Tag Archives: free quotes

Plans, Scissor Trusses, a Possible New Building

This Monday’s Pole Barn Guru answers questions about plans for buildings, the flat portion of a scissor truss bottom chord, and a possible new building for a “local.”

DEAR POLE BARN GURU: Wondering if you sell plans only. I already have a building designed and wonder what it would cost to make sure it is built correctly? Our area doesn’t require stamped drawings. Thanks LEE in RICHMOND HILL

building-plansDEAR LEE: We only provide building plans along with an investment into a Hansen Pole Buildings post frame building kit package. We firmly believe every post frame building should be structurally designed and plans sealed by a Registered Professional Engineer. Whether stamped drawings are required or not, if an engineer didn’t design it, who did? It is frankly just not worth risking your life or your valuable possessions in an attempt to save a few dollars.
You won’t be able to acquire needed components yourself for what we can deliver them to you – and we insure everything is provided, so you aren’t making needless trips to your local hardware store. You truly don’t want to become a piece-mealer: https://www.hansenpolebuildings.com/2014/03/diy-pole-building/.

 

DEAR POLE BARN GURU: Hello, Trusses sitting on top of post. I have scissor trusses it looks like the trusses were made for a 6 x6 post I have 6 x10 post. The flat that is cut on the truss is only 6″ so only thing that touches the top of the post is the 6″, 4″ then would be unsupported. This cannot be right? KURT in SAINT HELENS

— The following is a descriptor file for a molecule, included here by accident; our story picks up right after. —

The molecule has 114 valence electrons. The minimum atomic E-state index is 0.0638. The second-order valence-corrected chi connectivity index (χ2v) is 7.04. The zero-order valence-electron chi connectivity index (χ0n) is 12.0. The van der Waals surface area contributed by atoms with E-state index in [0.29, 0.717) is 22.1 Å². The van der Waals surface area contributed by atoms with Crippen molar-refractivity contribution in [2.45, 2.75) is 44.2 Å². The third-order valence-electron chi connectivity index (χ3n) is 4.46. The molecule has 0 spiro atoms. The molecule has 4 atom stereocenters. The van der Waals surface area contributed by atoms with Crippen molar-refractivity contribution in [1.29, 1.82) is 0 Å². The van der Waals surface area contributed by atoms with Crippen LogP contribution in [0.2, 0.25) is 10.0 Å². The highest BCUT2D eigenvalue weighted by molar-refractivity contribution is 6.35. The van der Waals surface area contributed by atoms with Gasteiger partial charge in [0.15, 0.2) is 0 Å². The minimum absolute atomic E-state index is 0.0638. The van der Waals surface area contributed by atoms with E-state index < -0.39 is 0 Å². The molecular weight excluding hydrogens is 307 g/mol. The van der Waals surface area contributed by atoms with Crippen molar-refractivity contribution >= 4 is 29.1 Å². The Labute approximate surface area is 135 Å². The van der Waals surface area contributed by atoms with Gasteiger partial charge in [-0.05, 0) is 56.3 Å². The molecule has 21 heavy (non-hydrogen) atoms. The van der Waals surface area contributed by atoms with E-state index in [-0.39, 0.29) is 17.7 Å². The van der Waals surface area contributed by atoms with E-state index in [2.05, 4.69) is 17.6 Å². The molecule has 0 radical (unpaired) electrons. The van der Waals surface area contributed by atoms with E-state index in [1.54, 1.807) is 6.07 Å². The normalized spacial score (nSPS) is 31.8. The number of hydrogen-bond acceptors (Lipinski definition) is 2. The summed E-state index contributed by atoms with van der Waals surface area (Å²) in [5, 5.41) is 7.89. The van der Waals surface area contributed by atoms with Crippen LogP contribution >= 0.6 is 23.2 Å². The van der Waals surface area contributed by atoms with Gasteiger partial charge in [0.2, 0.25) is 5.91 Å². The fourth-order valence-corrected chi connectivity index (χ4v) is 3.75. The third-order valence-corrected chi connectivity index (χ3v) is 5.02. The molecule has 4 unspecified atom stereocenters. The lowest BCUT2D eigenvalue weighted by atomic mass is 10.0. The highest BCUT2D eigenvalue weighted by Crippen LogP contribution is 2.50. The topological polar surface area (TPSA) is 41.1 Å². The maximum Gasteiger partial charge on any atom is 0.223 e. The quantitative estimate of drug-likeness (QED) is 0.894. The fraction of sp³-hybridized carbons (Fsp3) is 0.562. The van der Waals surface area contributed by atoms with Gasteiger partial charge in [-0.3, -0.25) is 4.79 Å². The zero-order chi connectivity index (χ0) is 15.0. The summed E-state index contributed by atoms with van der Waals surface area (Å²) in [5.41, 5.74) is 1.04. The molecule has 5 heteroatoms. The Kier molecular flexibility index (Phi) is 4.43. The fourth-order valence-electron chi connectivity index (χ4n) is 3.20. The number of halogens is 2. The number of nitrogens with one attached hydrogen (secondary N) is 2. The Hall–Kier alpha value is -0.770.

DEAR KURT: Most metal plate connected wood truss manufacturers fabricate their scissor trusses with a cut at bottom chord ends allowing for a level bearing point on top of either walls or notches cut into post frame building columns (see “H” in example).


Length of this cut is typically equal to minimum required bearing surface, with a minimum of 3-1/2 inches. What your trusses have is entirely within structural design parameters and will perform admirably and is “right”.

 

DEAR POLE BARN GURU: Hi there.

We’d like to build in Hurley, WI. Can you deliver there and what, if any, service do you offer?

Looking to build a place to put a shop, park a 30 foot camper, a fishing boat and two trucks, plus some storage.  Would like a lean to either to side or wrap around.

Please advise as to whether it is reasonable for us to inquire with your company, given the distance.

Thank you! VICKIE in HURLEY

About Hansen BuildingsDEAR VICKIE: Considering it is only 375 miles from Browns Valley to Hurley, you are almost local! Hansen Pole Buildings provides post frame buildings in all 50 states (yes – even Alaska and Hawaii), so Wisconsin is not an issue.

A member of our team of Building Designers will work with you to arrive at a design solution best meeting with your needs, budget and available space. We provide third-party engineer sealed structural plans for your new building, along with all supporting calculations. You get a completely itemized Materials’ List, delivery to your site and a comprehensive step-by-step manual to guide you (or your builder, should you opt to use one) through assembly. If, for some obscure reason) you get stuck, or off track we provide unlimited free Technical Support via Email during your construction process.